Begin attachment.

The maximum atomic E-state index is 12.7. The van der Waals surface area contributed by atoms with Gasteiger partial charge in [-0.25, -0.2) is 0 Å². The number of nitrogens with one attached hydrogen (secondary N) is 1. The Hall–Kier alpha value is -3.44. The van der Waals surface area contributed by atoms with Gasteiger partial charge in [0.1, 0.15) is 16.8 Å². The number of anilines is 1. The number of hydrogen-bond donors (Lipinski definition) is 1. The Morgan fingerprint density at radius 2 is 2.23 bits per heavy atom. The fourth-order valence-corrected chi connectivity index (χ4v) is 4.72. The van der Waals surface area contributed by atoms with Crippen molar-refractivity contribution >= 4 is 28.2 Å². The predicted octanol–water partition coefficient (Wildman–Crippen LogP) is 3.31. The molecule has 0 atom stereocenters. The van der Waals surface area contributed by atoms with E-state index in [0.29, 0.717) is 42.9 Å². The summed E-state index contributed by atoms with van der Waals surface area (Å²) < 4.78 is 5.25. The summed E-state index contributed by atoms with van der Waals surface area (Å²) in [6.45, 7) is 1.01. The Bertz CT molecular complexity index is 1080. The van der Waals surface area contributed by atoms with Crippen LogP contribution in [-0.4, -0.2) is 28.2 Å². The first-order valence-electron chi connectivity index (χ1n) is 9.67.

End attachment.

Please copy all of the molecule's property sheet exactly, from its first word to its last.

The maximum atomic E-state index is 12.7. The van der Waals surface area contributed by atoms with Gasteiger partial charge in [-0.25, -0.2) is 0 Å². The number of nitrogens with one attached hydrogen (secondary N) is 1. The Hall–Kier alpha value is -3.44. The van der Waals surface area contributed by atoms with Gasteiger partial charge in [0.1, 0.15) is 16.8 Å². The number of anilines is 1. The number of hydrogen-bond donors (Lipinski definition) is 1. The Morgan fingerprint density at radius 2 is 2.23 bits per heavy atom. The fourth-order valence-corrected chi connectivity index (χ4v) is 4.72. The van der Waals surface area contributed by atoms with Crippen molar-refractivity contribution >= 4 is 28.2 Å². The predicted octanol–water partition coefficient (Wildman–Crippen LogP) is 3.31. The molecule has 0 atom stereocenters. The van der Waals surface area contributed by atoms with E-state index in [0.29, 0.717) is 42.9 Å². The summed E-state index contributed by atoms with van der Waals surface area (Å²) < 4.78 is 5.25. The summed E-state index contributed by atoms with van der Waals surface area (Å²) in [6.45, 7) is 1.01. The Bertz CT molecular complexity index is 1080. The van der Waals surface area contributed by atoms with Crippen LogP contribution in [-0.4, -0.2) is 28.2 Å². The first-order valence-electron chi connectivity index (χ1n) is 9.67.